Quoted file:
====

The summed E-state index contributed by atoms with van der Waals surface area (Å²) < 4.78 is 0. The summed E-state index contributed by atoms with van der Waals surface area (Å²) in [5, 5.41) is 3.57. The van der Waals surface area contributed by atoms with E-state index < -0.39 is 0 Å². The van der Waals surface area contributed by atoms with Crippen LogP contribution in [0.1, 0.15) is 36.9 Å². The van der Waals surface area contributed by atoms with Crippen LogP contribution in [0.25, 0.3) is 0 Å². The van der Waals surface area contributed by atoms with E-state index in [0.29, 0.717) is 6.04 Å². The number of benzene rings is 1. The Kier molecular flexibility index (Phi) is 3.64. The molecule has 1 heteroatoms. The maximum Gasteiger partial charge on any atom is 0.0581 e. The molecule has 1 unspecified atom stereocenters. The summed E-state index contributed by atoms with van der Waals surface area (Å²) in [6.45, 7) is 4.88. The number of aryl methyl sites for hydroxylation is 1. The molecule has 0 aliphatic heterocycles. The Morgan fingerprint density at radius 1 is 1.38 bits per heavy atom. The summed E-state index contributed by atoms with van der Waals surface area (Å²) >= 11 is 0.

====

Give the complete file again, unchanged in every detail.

The summed E-state index contributed by atoms with van der Waals surface area (Å²) < 4.78 is 0. The summed E-state index contributed by atoms with van der Waals surface area (Å²) in [5, 5.41) is 3.57. The van der Waals surface area contributed by atoms with E-state index < -0.39 is 0 Å². The van der Waals surface area contributed by atoms with Crippen LogP contribution in [0.1, 0.15) is 36.9 Å². The van der Waals surface area contributed by atoms with Crippen LogP contribution in [0.25, 0.3) is 0 Å². The van der Waals surface area contributed by atoms with E-state index in [0.29, 0.717) is 6.04 Å². The number of benzene rings is 1. The Kier molecular flexibility index (Phi) is 3.64. The molecule has 1 heteroatoms. The maximum Gasteiger partial charge on any atom is 0.0581 e. The molecule has 1 unspecified atom stereocenters. The summed E-state index contributed by atoms with van der Waals surface area (Å²) in [6.45, 7) is 4.88. The number of aryl methyl sites for hydroxylation is 1. The molecule has 0 aliphatic heterocycles. The Morgan fingerprint density at radius 1 is 1.38 bits per heavy atom. The summed E-state index contributed by atoms with van der Waals surface area (Å²) >= 11 is 0.